Image: Inukshuk on the Aklavik Ice Road
I can’t help but have some sympathy for the Pharisees, the Saducees, the priests and others in authority who struggled with, “What to do?” with the rising tide of the early charismatic Christian community. Peter and the apostles were preaching without sanction and they were drawing crowds of enthusiastic listeners. In many ways they were actively disturbing the peace.
As the pastor of a parish in Saskatoon’s inner city, whose church doors were wide open on sunny Sunday summer mornings, I was never certain of what surprise visitors were going to make an appearance during the Mass. On more than one occasion I was interrupted in the middle of a homily by a passer-by who heard us praying and were certain that God had sent them to share a personal message and could they have the microphone please.
By nature I feel inclined to listen when another person announces that they have something important to say while, as a pastor, I can get defensive around the pulpit and am not likely to be comfortable relinquishing my authority to a stranger that I have never met. I can imagine that the the authorities who were oppressing the early Christian apostles felt stuck in the same dilemma.
In our society there is always going to be a struggle over the dominant message or prevailing narrative. It is even more the case as our country has grown to include so many cultures, free speech has become a protected right and social media has leveled the halls of power by giving a voice to all.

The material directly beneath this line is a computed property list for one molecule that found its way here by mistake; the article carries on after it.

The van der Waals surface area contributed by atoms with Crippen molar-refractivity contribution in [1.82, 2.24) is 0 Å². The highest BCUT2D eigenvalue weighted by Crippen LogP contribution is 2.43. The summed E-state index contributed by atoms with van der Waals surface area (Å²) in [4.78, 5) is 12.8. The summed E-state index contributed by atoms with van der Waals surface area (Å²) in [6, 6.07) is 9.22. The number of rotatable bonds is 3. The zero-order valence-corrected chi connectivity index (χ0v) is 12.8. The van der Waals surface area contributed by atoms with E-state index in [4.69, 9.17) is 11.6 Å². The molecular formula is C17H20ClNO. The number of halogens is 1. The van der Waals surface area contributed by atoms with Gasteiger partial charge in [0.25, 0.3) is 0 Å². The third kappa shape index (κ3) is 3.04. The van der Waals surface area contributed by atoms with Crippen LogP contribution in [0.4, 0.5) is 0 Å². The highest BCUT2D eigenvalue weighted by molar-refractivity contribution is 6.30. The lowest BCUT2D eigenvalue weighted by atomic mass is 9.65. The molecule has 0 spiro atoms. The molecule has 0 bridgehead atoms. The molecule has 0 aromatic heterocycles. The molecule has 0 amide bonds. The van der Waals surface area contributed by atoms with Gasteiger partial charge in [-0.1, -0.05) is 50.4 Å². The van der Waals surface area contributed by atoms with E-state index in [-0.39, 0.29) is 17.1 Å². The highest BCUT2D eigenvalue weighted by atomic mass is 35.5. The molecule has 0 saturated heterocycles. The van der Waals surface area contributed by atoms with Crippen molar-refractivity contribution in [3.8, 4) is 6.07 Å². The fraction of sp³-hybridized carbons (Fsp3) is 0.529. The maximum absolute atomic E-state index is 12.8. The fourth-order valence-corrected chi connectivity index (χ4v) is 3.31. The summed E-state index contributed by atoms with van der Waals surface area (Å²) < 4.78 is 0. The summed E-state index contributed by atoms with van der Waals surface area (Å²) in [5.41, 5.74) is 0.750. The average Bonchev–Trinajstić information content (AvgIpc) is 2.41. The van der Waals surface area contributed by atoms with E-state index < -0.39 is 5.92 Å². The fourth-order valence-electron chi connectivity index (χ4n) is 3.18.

So where does the Christian voice belong in all of this?
Unlike the voice of the early Church, ours is generally not the minority although we are finding ourselves more and more in a pluralistic society. However, the unspoken rule has become, believe what you want as long as you keep it to yourself and so, disturbing the peace by sharing one’s faith has, once again, become taboo as it was for Peter and the apostles .
This goes against the grain of what the Word of God is all about, it is meant to be shared, it needs to be shared if it is going to remain alive. In John’s Gospel today we read,
‘He who comes from Heaven bears witness to the things he has seen and heard, even if his testimony is not accepted.”
Not only does the Word need to be shared but as Christians it is our belief that the world needs to hear it even if there are those in the world who would rather not.
I do have sympathy for the authorities who must deal with the apostles, their’s is not an easy job. But I am more inspired by the courage of Peter and those who spoke about their experience of knowing Jesus and who would not let the authorities silence them.
There is an old saying that a good preacher comforts the afflicted and afflicts the comfortable. In many ways it is our role as Christians in society to disturb the peace in order to afflict those who are comfortable at the expense of others.